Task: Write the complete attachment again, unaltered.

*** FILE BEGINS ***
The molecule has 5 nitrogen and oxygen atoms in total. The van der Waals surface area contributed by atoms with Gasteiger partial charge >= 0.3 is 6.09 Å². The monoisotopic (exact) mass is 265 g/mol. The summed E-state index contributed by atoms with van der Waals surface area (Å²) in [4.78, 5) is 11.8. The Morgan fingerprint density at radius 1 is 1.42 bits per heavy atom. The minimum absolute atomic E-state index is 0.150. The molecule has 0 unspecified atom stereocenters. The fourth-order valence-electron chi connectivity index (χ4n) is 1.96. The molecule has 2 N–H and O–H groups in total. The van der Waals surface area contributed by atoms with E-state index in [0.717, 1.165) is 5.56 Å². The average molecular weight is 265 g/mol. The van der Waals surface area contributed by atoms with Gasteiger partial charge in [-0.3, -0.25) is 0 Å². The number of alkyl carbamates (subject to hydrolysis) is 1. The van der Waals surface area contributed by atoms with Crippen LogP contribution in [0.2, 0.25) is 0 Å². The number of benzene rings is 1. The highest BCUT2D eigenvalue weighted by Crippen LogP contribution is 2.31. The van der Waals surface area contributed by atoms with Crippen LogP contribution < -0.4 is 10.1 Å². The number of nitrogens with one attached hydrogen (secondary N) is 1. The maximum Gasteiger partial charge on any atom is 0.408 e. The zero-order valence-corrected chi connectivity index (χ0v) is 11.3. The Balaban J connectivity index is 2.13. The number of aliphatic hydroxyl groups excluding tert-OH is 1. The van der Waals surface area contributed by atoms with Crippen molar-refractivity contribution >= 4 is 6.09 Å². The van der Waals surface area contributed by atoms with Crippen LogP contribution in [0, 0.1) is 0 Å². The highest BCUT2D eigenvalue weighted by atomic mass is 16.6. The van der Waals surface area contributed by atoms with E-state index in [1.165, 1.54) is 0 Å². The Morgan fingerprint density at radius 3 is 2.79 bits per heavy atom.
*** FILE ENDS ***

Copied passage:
The molecule has 5 nitrogen and oxygen atoms in total. The van der Waals surface area contributed by atoms with Gasteiger partial charge >= 0.3 is 6.09 Å². The monoisotopic (exact) mass is 265 g/mol. The summed E-state index contributed by atoms with van der Waals surface area (Å²) in [4.78, 5) is 11.8. The Morgan fingerprint density at radius 1 is 1.42 bits per heavy atom. The minimum absolute atomic E-state index is 0.150. The molecule has 0 unspecified atom stereocenters. The fourth-order valence-electron chi connectivity index (χ4n) is 1.96. The molecule has 2 N–H and O–H groups in total. The van der Waals surface area contributed by atoms with E-state index in [0.717, 1.165) is 5.56 Å². The average molecular weight is 265 g/mol. The van der Waals surface area contributed by atoms with Gasteiger partial charge in [-0.3, -0.25) is 0 Å². The number of alkyl carbamates (subject to hydrolysis) is 1. The van der Waals surface area contributed by atoms with Crippen LogP contribution in [0.2, 0.25) is 0 Å². The number of benzene rings is 1. The highest BCUT2D eigenvalue weighted by Crippen LogP contribution is 2.31. The van der Waals surface area contributed by atoms with Crippen LogP contribution < -0.4 is 10.1 Å². The number of nitrogens with one attached hydrogen (secondary N) is 1. The maximum Gasteiger partial charge on any atom is 0.408 e. The zero-order valence-corrected chi connectivity index (χ0v) is 11.3. The Balaban J connectivity index is 2.13. The number of aliphatic hydroxyl groups excluding tert-OH is 1. The van der Waals surface area contributed by atoms with Crippen molar-refractivity contribution >= 4 is 6.09 Å². The van der Waals surface area contributed by atoms with Crippen LogP contribution in [0, 0.1) is 0 Å². The highest BCUT2D eigenvalue weighted by atomic mass is 16.6. The van der Waals surface area contributed by atoms with E-state index in [1.165, 1.54) is 0 Å². The Morgan fingerprint density at radius 3 is 2.79 bits per heavy atom.